How to shoot family vacation photos without the stress


Family photos are the most important souvenirs to bring home with you after a holiday vacation. Of course, you want to capture your family’s special moments. But it can be challenging and stressful, especially when your kids are not in the mood for posing in front of the camera.

To help you take photos of your family vacation minus the stress, here are some tips you’ll find useful:

  • Plan your trip before booking. Ask your kids about places they want to visit. Take into consideration all their suggestions. If you have agreed on the itinerary, find out when the country or city is on lean season to avoid overflowing tourists. Moreover, you won’t have any problems looking for the best spot to take pictures with fewer people blocking the view.
  • Bring portable tripods. It’s good to invest on travel-friendly portable tripods because the regular ones are too bulky and heavy to lug around. A portable tripod is compact and easy to set up. Use your camera’s timer or Bluetooth control to take group photos. This will spare you from the hassle of asking strangers to snap your family’s photo. You can also use a selfie stick, but try to include a beautiful view as your background.
Image Source: Flickr (Photo by Curtis Foreman / CC BY 2.0)


  • Let your kids handle the camera. Photography is a great activity for kids because it can stimulate creativity. Inspire them to capture their own photos. I’ve been training my 10-year-old nephew to take photos, and he uses my old point-and-shoot camera to practice. He brings it along each time we go on a family vacation, so he can fill up his own photo album.


  • Shoot candid moments. Isn’t it great to see your kids having fun building sand castles or enjoying a snowball fight? Considering the limited attention span of kids, it’s okay to take pictures of them while they’re not looking straight to the camera. It’s better to capture the adorable moment than ruin it for them. Each time I join my family’s vacation, I make it a point to capture the kids and adults in action like when they’re buying souvenirs, goofing around, or just laughing together.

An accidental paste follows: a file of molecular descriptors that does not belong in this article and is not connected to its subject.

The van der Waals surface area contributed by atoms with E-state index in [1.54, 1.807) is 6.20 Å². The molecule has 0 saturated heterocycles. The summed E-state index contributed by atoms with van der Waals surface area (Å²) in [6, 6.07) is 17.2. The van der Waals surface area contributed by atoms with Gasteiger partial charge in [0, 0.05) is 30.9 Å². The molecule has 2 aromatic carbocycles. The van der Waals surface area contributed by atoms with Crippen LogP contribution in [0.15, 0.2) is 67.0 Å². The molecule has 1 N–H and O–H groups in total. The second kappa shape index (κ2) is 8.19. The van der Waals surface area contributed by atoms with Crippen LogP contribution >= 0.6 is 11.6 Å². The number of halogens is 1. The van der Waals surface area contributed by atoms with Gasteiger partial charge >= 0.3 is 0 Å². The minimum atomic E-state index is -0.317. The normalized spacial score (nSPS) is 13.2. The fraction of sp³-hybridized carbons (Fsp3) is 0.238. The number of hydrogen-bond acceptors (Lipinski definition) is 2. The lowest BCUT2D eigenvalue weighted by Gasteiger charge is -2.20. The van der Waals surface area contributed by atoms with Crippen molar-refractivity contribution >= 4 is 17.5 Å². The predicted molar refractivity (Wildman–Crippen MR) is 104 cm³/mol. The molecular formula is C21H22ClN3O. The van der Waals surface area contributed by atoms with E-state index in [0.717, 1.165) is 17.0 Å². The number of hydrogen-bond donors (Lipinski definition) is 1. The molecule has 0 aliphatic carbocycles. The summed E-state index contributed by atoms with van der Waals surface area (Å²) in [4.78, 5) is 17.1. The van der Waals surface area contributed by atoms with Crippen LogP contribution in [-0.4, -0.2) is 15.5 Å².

• Get your kids to pose for the camera. Candid photos are good, but you also have to go for posed shots, especially if the view is stunning. Just make sure the kids are comfortable when you’re taking their pictures. If one of them throws a tantrum, keep your cool and speak calmly. Sometimes, a hug is all it takes to stop a nasty outburst.


  • Give kids enough time to rest. Children get tired easily, so make it a point to rest. Stop at comfortable and kid-friendly places—better if there are ice cream trucks, cotton candy makers, or any food stall where kids can eat to regain their energy. This way, they’re less likely to lose their cool or get whiny. While they’re licking ice cream or drinking refreshments, ask them to smile for the camera. For sure, they will flash a cute smile.
  • Compose everybody before shooting. Be systematic when positioning everybody before pressing the shutter button. Take a group photo first, then take solo pictures of everyone. This will help you ensure that nobody is left behind and that everybody is happy with the photos you took.
  • Bring an extra clothing per person. If one adult will carry the bag with the camera equipment, another adult should be assigned to carry a bag of each family member’s extra shirt. After hours of walking, you’ll all be drenched in sweat. Change into dry clothes so that everybody won’t look tired and sweaty in pictures (and nobody will get sick).
  • Don’t bring unnecessary things. Before heading off to your destination, make sure to leave all unnecessary things at the hotel. If you’re going sightseeing, you don’t need to bring all your photography gear. I’ve learned my lesson the hard way when I brought four extra camera lenses to a museum my family was going to visit. It was just unnecessary and inconvenient.
  • Capture family pictures, not random things. Save your camera’s memory for photos that really matter. Taking shots of random stuff will just lead to stressful filtering when it’s time to organize your family vacation photos.When you’re on a vacation with your family, just enjoy and live in the moment. Nobody likes capturing awkward family vacation photos, but it’s not worth stressing over. As long as your loved ones are in a photo, it’s perfect as it is. More than just souvenirs from your vacation, photos are a timeless reminder of you having a great time with your family.

“This is a collaborative post”





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